In Carry On Follow That Camel, Sergeant Bilko himself, Phil Silvers, lends lustre and trademark spectacles to this 1967 desert spectacle following the adventures of a group of foreign legionnaires who find themselves besieged by a bloodthirsty band of Bedouins. Silvers plays Sergeant Nocker, a rogue cast firmly in the Bilko mould, who takes a dislike to new recruit Jim Dale, a young upper class gent forced to join the legion following disgrace at a cricket match. He's accompanied, naturally, by his faithful manservant (Peter Butterworth), with the pair showing a fine disregard for the austere requirements of the Foreign Legion. However, once they reach an agreement with Sergeant Nocker, they can join forces to repel the Bedouins, led, not unpredictably, by Bernard Bresslaw.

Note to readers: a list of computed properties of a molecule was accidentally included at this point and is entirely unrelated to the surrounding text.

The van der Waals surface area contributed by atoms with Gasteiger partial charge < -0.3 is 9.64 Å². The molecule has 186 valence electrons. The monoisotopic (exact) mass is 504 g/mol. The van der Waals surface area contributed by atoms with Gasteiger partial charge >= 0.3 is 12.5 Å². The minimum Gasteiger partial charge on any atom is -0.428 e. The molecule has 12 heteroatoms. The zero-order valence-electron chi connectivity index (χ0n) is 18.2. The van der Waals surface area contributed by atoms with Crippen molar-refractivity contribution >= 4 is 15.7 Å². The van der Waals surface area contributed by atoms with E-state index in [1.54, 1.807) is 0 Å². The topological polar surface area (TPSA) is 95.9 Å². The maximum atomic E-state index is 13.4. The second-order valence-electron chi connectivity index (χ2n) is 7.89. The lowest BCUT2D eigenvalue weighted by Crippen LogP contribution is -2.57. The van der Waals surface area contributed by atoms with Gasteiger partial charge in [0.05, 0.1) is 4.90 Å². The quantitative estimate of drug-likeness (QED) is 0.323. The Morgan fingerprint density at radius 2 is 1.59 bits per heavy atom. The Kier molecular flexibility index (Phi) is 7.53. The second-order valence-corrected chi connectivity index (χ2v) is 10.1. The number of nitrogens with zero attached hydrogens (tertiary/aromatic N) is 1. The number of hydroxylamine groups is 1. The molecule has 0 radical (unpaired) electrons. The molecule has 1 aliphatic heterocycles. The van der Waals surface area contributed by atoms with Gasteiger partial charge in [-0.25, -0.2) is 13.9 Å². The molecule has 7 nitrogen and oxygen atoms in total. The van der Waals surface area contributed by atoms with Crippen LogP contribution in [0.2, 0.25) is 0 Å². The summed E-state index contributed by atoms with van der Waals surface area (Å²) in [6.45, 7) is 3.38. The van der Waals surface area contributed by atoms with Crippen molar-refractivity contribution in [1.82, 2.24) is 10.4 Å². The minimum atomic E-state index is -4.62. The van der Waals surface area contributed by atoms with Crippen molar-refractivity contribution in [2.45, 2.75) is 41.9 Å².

This is vintage Carry On, in spite of Sid James' absence. Kenneth Williams' performance is subdued by having to deliver the usual puns ("zere are a couple of points I still need to go over", he informs busty Joan Sims) in a mangled French accent but Silvers gets into the right mode of delivering broad comedy with subtle inflections. Peter Butterworth draws the short straw this time and must feature in the obligatory cross-dressing scene, while Charles Hawtrey is a splendidly unconvincing hardened legionnaire. As for Bresslaw, can any other British actor, with the exception of Sir Alec Guinness, have distinguished himself in such a variety of multi-ethnic roles?